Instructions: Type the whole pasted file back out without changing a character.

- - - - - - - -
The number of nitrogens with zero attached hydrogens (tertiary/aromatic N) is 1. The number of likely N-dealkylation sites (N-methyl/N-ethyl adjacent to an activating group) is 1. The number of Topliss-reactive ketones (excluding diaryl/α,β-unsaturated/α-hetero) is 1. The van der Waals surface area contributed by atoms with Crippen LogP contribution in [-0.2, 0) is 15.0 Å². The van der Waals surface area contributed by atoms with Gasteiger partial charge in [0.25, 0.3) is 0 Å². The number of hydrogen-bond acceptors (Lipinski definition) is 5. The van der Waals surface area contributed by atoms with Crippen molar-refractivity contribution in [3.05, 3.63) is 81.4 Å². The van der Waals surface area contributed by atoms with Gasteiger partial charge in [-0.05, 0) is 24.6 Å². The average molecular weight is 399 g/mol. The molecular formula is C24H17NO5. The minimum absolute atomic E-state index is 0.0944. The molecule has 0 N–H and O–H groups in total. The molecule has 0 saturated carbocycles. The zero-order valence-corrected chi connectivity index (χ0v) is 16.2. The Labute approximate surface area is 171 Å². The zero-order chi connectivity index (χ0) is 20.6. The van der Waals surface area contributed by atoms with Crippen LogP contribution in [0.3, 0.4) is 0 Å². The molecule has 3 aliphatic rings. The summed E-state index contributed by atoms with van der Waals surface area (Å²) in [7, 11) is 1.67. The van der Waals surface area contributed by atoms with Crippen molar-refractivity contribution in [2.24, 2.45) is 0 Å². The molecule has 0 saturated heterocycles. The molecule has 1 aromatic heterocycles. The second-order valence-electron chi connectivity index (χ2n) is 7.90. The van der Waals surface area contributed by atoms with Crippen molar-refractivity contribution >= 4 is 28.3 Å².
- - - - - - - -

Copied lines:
The number of nitrogens with zero attached hydrogens (tertiary/aromatic N) is 1. The number of likely N-dealkylation sites (N-methyl/N-ethyl adjacent to an activating group) is 1. The number of Topliss-reactive ketones (excluding diaryl/α,β-unsaturated/α-hetero) is 1. The van der Waals surface area contributed by atoms with Crippen LogP contribution in [-0.2, 0) is 15.0 Å². The van der Waals surface area contributed by atoms with Gasteiger partial charge in [0.25, 0.3) is 0 Å². The number of hydrogen-bond acceptors (Lipinski definition) is 5. The van der Waals surface area contributed by atoms with Crippen molar-refractivity contribution in [3.05, 3.63) is 81.4 Å². The van der Waals surface area contributed by atoms with Gasteiger partial charge in [-0.05, 0) is 24.6 Å². The average molecular weight is 399 g/mol. The molecular formula is C24H17NO5. The minimum absolute atomic E-state index is 0.0944. The molecule has 0 N–H and O–H groups in total. The molecule has 0 saturated carbocycles. The zero-order valence-corrected chi connectivity index (χ0v) is 16.2. The Labute approximate surface area is 171 Å². The zero-order chi connectivity index (χ0) is 20.6. The van der Waals surface area contributed by atoms with Crippen LogP contribution in [0.3, 0.4) is 0 Å². The molecule has 3 aliphatic rings. The summed E-state index contributed by atoms with van der Waals surface area (Å²) in [7, 11) is 1.67. The van der Waals surface area contributed by atoms with Crippen molar-refractivity contribution in [2.24, 2.45) is 0 Å². The molecule has 0 saturated heterocycles. The molecule has 1 aromatic heterocycles. The second-order valence-electron chi connectivity index (χ2n) is 7.90. The van der Waals surface area contributed by atoms with Crippen molar-refractivity contribution >= 4 is 28.3 Å².